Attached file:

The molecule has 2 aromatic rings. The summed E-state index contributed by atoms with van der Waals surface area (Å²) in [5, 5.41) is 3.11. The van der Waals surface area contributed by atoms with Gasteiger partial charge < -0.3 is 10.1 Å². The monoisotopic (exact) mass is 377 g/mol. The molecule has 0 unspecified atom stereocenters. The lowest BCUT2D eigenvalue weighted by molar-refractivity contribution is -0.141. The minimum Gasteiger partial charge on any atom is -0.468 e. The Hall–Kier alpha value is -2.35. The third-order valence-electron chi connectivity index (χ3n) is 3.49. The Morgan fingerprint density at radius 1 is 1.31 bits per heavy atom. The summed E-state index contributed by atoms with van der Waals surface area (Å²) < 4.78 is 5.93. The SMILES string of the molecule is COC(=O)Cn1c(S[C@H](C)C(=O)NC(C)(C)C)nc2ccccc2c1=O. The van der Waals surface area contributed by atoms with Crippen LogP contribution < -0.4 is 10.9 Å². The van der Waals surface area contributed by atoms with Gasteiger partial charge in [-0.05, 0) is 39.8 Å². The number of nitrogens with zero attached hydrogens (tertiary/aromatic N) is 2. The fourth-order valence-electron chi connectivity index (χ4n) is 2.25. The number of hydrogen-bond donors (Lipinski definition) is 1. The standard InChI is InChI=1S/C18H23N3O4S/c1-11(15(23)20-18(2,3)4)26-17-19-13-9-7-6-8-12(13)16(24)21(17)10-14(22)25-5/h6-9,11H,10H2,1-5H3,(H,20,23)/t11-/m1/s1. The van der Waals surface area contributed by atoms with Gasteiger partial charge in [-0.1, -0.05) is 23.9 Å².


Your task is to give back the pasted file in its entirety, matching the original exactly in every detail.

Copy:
The molecule has 2 aromatic rings. The summed E-state index contributed by atoms with van der Waals surface area (Å²) in [5, 5.41) is 3.11. The van der Waals surface area contributed by atoms with Gasteiger partial charge < -0.3 is 10.1 Å². The monoisotopic (exact) mass is 377 g/mol. The molecule has 0 unspecified atom stereocenters. The lowest BCUT2D eigenvalue weighted by molar-refractivity contribution is -0.141. The minimum Gasteiger partial charge on any atom is -0.468 e. The Hall–Kier alpha value is -2.35. The third-order valence-electron chi connectivity index (χ3n) is 3.49. The Morgan fingerprint density at radius 1 is 1.31 bits per heavy atom. The summed E-state index contributed by atoms with van der Waals surface area (Å²) < 4.78 is 5.93. The SMILES string of the molecule is COC(=O)Cn1c(S[C@H](C)C(=O)NC(C)(C)C)nc2ccccc2c1=O. The van der Waals surface area contributed by atoms with Crippen LogP contribution < -0.4 is 10.9 Å². The van der Waals surface area contributed by atoms with Gasteiger partial charge in [-0.05, 0) is 39.8 Å². The number of nitrogens with zero attached hydrogens (tertiary/aromatic N) is 2. The fourth-order valence-electron chi connectivity index (χ4n) is 2.25. The number of hydrogen-bond donors (Lipinski definition) is 1. The standard InChI is InChI=1S/C18H23N3O4S/c1-11(15(23)20-18(2,3)4)26-17-19-13-9-7-6-8-12(13)16(24)21(17)10-14(22)25-5/h6-9,11H,10H2,1-5H3,(H,20,23)/t11-/m1/s1. The van der Waals surface area contributed by atoms with Gasteiger partial charge in [-0.1, -0.05) is 23.9 Å².